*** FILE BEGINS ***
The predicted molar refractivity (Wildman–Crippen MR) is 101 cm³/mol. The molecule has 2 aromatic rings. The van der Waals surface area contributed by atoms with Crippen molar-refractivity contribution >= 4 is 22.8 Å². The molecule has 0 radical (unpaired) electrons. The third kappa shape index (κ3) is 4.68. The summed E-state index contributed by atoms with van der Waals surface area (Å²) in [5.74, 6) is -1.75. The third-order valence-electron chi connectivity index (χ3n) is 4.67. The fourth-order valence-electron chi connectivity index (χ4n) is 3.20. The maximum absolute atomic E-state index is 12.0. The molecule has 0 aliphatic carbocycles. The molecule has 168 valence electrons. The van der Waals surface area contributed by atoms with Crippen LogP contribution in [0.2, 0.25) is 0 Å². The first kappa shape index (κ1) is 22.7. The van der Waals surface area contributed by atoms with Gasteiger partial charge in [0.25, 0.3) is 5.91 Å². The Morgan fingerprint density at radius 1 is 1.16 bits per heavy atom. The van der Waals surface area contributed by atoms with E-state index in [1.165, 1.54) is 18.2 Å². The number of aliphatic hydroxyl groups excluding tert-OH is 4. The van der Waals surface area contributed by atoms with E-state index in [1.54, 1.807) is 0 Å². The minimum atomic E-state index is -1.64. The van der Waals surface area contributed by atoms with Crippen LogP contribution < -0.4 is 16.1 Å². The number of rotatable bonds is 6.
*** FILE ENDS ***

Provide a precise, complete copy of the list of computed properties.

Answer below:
The predicted molar refractivity (Wildman–Crippen MR) is 101 cm³/mol. The molecule has 2 aromatic rings. The van der Waals surface area contributed by atoms with Crippen molar-refractivity contribution >= 4 is 22.8 Å². The molecule has 0 radical (unpaired) electrons. The third kappa shape index (κ3) is 4.68. The summed E-state index contributed by atoms with van der Waals surface area (Å²) in [5.74, 6) is -1.75. The third-order valence-electron chi connectivity index (χ3n) is 4.67. The fourth-order valence-electron chi connectivity index (χ4n) is 3.20. The maximum absolute atomic E-state index is 12.0. The molecule has 0 aliphatic carbocycles. The molecule has 168 valence electrons. The van der Waals surface area contributed by atoms with Crippen LogP contribution in [0.2, 0.25) is 0 Å². The first kappa shape index (κ1) is 22.7. The van der Waals surface area contributed by atoms with Gasteiger partial charge in [0.25, 0.3) is 5.91 Å². The Morgan fingerprint density at radius 1 is 1.16 bits per heavy atom. The van der Waals surface area contributed by atoms with E-state index in [1.165, 1.54) is 18.2 Å². The number of aliphatic hydroxyl groups excluding tert-OH is 4. The van der Waals surface area contributed by atoms with E-state index in [1.54, 1.807) is 0 Å². The minimum atomic E-state index is -1.64. The van der Waals surface area contributed by atoms with Crippen LogP contribution < -0.4 is 16.1 Å². The number of rotatable bonds is 6.